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Vital Stories

SXSW 2021: Building Compassion, Justice and Harm Reduction Through Decriminalization

By Susie Poore, Vital Strategies Overdose Prevention Program Intern

For over a year, our lives have been defined by an ongoing global pandemic and worldwide marches for racial justice. The gravity of these factors only increases when put in context of the overdose crisis, which reached a record high of more than 93,000 lives lost in 2020. We are at a critical intersection. As shown by the historic drug decriminalization initiative in Oregon and the Biden-Harris Administration’s commitment to racial equity and harm reduction, we may finally be moving toward justice. This was the backdrop for the panel hosted by Vital Strategies’ Overdose Prevention Program at South by Southwest (SXSW) 2021. “Decriminalize Drugs to Reduce Harm and Build Justice” featured leaders in public health, harm reduction, faith, and criminal justice to discuss the importance of adopting a public health response to drug use, why this approach is necessary, and how we can get there.  

Daliah Heller, Director of  Drug Use Initiatives at Vital Strategies, served as the moderator. Heller first grounded the conversation by naming the urgency and timeliness of decriminalization, as well as the need for embracing a public health approach after 50 years of the racist War on Drugs: “Because we treat drug use like a crime, it’s much more difficult to actually prevent overdose. Criminalization shapes moralism and stigma against drug use, making drug use risky and increasingly lethal. Overdose is just a tragic consequence of criminalization.” She then posed two significant questions. Here’s what the panelists had to say. 

Why do we need to decriminalize drugs in order to reduce harms and build towards justice?  

Rev. Charles Boyer, Founding Director of  Salvation and Social Justice, a non-partisan Black faith-rooted organization, recognized how Black bodies are subjugated and commodified by the drug war. He underscored that slavery has never been abolished in the United States; it’s only been reimagined by the criminal justice system. With a faith based in abolition, Rev. Boyer believes abolishing the drug war is necessary for confronting stigma and recognizing people’s humanity. 

Kurt August, Assistant Director of  Diversion and Deflection at City of Philadelphia, discussed the multifaceted harms caused by the criminalization of drug use. Our society’s racist, punitive approach fails people who use drugs because the criminal justice system amplifies social inequities. It is especially devastating for communities of color since they are most targeted by punitive drug laws. For August, who promotes a harm reduction approach to drug use through alternatives to incarceration at the City of Philadelphia, decriminalization is a critical tool for stemming mass incarceration.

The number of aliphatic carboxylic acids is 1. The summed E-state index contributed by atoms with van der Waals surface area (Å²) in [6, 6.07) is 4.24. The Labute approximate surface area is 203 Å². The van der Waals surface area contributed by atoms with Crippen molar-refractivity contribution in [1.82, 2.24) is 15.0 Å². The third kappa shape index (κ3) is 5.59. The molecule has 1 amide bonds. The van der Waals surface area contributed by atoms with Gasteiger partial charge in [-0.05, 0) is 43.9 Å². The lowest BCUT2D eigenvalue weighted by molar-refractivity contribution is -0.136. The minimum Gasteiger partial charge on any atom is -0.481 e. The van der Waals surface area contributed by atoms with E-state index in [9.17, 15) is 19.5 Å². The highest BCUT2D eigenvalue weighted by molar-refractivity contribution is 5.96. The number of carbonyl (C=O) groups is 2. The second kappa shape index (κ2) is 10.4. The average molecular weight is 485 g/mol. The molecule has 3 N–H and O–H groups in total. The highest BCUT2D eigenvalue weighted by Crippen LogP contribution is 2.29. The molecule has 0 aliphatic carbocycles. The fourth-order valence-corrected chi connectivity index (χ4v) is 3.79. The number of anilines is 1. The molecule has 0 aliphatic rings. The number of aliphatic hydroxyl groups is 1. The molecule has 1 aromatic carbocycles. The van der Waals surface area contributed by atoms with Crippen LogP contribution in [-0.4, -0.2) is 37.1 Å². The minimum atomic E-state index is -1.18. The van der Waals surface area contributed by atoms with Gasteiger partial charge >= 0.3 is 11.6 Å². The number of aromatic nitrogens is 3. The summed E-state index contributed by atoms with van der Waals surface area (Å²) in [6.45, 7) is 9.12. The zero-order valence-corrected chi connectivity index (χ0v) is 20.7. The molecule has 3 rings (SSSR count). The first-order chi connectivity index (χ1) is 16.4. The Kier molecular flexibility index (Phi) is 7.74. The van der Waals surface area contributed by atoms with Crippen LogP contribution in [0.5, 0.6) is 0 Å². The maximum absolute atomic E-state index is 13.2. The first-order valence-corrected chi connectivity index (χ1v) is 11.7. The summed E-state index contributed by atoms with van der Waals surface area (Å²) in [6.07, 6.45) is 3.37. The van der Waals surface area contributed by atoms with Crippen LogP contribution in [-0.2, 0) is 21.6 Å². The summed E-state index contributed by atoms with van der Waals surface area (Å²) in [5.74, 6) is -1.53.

Teresa Springer, Director of Programs at Wellness Services and a harm reduction advocate, views decriminalization as a means for healing from the traumas inflicted upon Black, Brown, and Indigenous bodies through years of incarceration and dehumanization. She notably pointed out that both people who use drugs and people who sell drugs should be included in the conversation on drug decriminalization. Springer further defines decriminalization as moving dollars from systems of harm to systems of care and compassion. 

For the people watching, what’s one thing they can do to move us towards the shift that, as you’ve all laid out, very clearly needs to happen? 

Rev. Boyer: “It’s really critical that we build movements that are led by the folks who have been most impacted by the drug war. Folks who have the visceral, existential experience of feeling the depth of the harm are the ones who are best equipped to define what the healing should look like.” 

August: “We need more of an emphasis on meeting people where they’re at, addressing their needs and what feels like help to them in real time, and trying to offer them a more realistic outlet to support in the community.” 

Springer: “The more of us that learn about harm reduction approaches, that learn about compassion, that learn about these tools of dignity and love can really get at things…we can use our voice to create change. The more of us that want drug decriminalization…we’ll get it.”  

To learn more about the Overdose Prevention Program, visit htttps://www.vitalstrategies.org/programs/overdose-prevention/ and follow us on Twitter @VitalStrat